An article popped up in a newspaper in New Hampshire the other day about a mother who would like The Hunger Games removed from her daughter’s middle school curriculum because of its violent subject matter.
Greg Kwansik reports for the Goffstown News, that Tracy LaSalle’s 11-year-old daughter began having nightmares after reading the book in her seventh-grade class. Ms LaSalle told the School Board that the book was inappropriate for her daughter or any other student.
Ms LaSalle took her concerns to last month’s School Board meeting where she described several passages in the book.
“Twenty-four children are pitted in a life-or-death struggle with each other. The reason? Entertainment. That’s sick,” LaSalle said. “You guys don’t want Columbine, but you’re putting forth material that will totally desensitize the children to murdering other children.”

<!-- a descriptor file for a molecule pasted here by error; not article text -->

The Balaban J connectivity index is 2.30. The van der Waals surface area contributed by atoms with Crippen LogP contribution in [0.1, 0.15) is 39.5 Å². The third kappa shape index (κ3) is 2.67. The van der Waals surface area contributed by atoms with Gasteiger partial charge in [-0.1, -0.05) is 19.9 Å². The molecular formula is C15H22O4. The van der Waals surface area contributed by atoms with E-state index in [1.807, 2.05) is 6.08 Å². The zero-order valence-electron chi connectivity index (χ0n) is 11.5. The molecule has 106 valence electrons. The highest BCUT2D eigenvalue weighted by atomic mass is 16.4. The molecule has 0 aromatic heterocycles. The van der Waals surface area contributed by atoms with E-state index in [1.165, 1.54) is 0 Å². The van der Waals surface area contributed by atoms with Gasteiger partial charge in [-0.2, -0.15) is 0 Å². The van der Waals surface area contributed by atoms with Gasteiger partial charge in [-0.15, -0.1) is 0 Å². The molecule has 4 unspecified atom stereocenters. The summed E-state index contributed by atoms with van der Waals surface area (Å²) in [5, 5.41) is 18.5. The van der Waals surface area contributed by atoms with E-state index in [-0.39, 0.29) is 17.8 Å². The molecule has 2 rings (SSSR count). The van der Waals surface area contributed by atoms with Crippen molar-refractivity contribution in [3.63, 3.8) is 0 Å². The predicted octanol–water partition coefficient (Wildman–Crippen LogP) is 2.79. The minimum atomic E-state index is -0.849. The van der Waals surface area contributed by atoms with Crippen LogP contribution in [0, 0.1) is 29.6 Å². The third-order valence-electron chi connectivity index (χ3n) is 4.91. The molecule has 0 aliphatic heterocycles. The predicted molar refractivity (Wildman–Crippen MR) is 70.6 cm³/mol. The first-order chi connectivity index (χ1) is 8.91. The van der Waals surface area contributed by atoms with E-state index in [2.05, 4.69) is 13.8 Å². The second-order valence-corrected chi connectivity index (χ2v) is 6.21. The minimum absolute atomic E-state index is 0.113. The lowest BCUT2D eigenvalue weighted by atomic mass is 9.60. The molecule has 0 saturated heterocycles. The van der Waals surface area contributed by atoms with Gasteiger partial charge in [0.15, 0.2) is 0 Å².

“What does that teach as far as honor?” LaSalle asked. “What does that teach as far as ethics? Where is the moral lesson in this book that’s being shown to our children?”
The report goes on to say that after hearing the complaint, the School Board Chairman and the Superintendent of Schools promised to review the book and issue their findings within 30 days.
It’s also reported that Ms LaSalle’s daughter was removed from the class where Hunger Games was being taught. Ms LaSalle told the Goffstown News that the problem wasn’t with her daughter, but with the book.
“The answer to this situation is not removing my daughter from the classroom,” LaSalle said. “It’s removing this filth from the school district.”
So what do you think? The Hunger Games concept is indeed a frightening one. When the book was recommended to me, the story line didn’t sound like something I wanted to read at all. However, I think Suzanne Collins does a brilliant job of telling a story that doesn’t shy away from depicting the inevitable deaths, while keeping the ethics clear. Calling it filth shows a lack of understanding of the book and its intentions. I would hope that teachers are able to help a child understand that this is a story that makes us think about violence and some of the aspects of our society reflected in the world of Panem.